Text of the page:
Appeals from judgments of Court of Oyer and Terminer of Allegheny County, Sept. T., 1965, No. 4672, in case of Commonwealth v. Herbert F. Langnes, Richard Mayberry et al.
Peter Kanjorski, for appellant.
Charles B. Watkins, Assistant District Attorney, with him Robert W. Duggan, District Attorney, for Commonwealth, appellee.
Bell, C. J., Jones, Cohen, Eagen, O'Brien and Roberts, JJ. Opinion by Mr. Justice Jones. Mr. Justice Cohen and Mr. Justice Eagen concur in the result. Concurring Opinion by Mr. Justice Roberts. Concurring and Dissenting Opinion by Mr. Justice O'Brien.
Herbert Langnes, Dominic Codispoti and Richard Mayberry were indicted by the Grand Jury of Allegheny County on two charges: (1) holding hostages in a penal institution and (2) prison breach. All three defendants were tried together and all three defendants were found guilty on both counts.
Richard Mayberry entered a plea of not guilty, waived his right to representation by counsel and chose to act as his own counsel at trial.*fn1
On December 12, 1966, the court sentenced Mayberry to a term of imprisonment of not less than fifteen or more than thirty years on the first count and not less than five or more than ten years on the second count. These sentences were to be served consecutively at the expiration of any sentence Mayberry was already serving.
On the same day the court also sentenced Mayberry on eleven separate acts of criminal contempt which allegedly took place during the trial of the case and imposed a sentence of not less than one or more than two years for each separate act of criminal contempt, said sentences to be served consecutively at the expiration of the sentences imposed for the two crimes of which he had been convicted. From these judgments on the contempt charges Mayberry has filed the instant appeals.*fn2
Mayberry in his brief presents three contentions: (1) that he was denied the right to trial by jury on the contempt charges in violation of the Sixth and Fourteenth Amendments to the United States Constitution; (2) that he was denied due process of law by being convicted and sentenced for criminal contempt without procedural safeguards; (3) that he has been subjected to cruel and unusual punishment in violation of the Eighth and Fourteenth Amendments to the
United States Constitution in being sentenced to a minimum of eleven and a maximum of twenty-two years on the contempt charges. Mayberry's appointed counsel in his brief raises the following issues: (1) that the court erred in failing to provide Mayberry with substantive constitutional safeguards by not apprising him of the nature and elements of the crime of criminal contempt, by not giving timely notice of the commission of criminal contempt, by not informing him of his right to counsel and in failing to provide him with counsel at the time of sentence; (2) that the statute providing for criminal contempt is unconstitutional as applied to the instant factual situation.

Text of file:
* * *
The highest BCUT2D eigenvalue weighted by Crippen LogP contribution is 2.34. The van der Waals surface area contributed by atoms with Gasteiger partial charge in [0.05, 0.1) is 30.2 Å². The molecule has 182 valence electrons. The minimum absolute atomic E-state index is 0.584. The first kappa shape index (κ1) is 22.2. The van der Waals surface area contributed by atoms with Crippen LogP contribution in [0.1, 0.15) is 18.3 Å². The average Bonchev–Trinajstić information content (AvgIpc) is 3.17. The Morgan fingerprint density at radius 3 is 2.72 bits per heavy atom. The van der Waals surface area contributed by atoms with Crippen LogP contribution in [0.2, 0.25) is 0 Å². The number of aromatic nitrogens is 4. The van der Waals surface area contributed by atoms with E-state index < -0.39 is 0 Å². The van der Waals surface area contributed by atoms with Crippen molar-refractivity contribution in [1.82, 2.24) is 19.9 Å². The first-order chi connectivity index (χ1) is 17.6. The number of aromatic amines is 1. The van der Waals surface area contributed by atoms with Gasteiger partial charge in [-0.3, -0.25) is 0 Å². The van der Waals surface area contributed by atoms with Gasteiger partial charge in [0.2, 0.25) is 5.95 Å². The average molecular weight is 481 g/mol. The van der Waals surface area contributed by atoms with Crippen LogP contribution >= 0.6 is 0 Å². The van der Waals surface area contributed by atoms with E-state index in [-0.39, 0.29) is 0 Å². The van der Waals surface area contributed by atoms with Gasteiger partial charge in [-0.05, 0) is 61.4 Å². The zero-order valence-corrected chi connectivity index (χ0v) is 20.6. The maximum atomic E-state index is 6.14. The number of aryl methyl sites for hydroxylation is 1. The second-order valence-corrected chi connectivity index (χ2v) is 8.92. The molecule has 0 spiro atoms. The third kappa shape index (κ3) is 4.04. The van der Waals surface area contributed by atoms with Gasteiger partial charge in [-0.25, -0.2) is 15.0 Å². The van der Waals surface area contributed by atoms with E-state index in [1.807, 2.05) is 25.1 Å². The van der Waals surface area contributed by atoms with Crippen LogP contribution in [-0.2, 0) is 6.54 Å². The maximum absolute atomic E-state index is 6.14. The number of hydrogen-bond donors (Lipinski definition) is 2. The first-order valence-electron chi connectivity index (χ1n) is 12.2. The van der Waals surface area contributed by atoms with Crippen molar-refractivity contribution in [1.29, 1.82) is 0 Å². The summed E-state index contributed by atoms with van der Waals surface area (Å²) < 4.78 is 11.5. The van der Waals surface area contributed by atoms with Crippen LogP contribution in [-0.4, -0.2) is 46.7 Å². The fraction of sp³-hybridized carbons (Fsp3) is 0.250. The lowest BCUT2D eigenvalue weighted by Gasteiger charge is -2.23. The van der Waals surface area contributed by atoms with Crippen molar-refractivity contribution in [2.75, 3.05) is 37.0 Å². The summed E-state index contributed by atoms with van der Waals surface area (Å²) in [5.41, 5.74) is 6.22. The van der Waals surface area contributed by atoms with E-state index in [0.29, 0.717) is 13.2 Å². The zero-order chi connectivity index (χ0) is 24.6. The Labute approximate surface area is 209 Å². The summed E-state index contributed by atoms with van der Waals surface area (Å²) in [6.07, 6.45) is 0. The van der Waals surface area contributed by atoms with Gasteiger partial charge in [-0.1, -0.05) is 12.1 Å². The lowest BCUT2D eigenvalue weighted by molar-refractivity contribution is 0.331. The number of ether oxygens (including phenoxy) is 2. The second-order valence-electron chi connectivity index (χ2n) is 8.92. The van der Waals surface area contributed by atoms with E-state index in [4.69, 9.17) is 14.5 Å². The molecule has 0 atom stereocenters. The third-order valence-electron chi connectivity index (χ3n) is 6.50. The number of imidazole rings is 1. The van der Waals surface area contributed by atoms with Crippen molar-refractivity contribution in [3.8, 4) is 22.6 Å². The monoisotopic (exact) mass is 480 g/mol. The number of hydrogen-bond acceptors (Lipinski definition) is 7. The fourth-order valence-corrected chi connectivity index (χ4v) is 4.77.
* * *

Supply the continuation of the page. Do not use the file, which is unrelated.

The contempt charges grew out of Mayberry's conduct during the course of the trial where he acted as his own counsel. An examination of the record reveals a course of conduct on Mayberry's part almost beyond belief and of an obviously and patently planned and determined attempt on Mayberry's part to interfere with the administration of justice and to make a farce and mockery of his trial. Mayberry accused the trial judge of denying him a fair trial, called him a "hatchet man for the State" and a "dirty S. O. B.," stated he would not "be railroaded into any life sentence by any dirty tyrannical old dog like [the judge]," told the trial court "to keep [his] mouth shut," referred to the court as a "bum" and a "stumbling dog," accused the court of working for the prison authorities and of conducting a Spanish Inquisition. He further told the judge that he was in need of psychiatric treatment and was "some kind of nut." These few examples are indicative of Mayberry's outrageous conduct during the course of the trial. Moreover, in open court, Mayberry stated his intention of disrupting the court's charge to the jury and carried out his intention to such an extent that the court was finally forced to have him gagged, placed in a strait jacket and removed to an
adjoining courtroom to which the charge to the jury was broadcast through a public address system. The record further demonstrates beyond any question that Mayberry's behavior was calculated and planned with the aim of disrupting the ...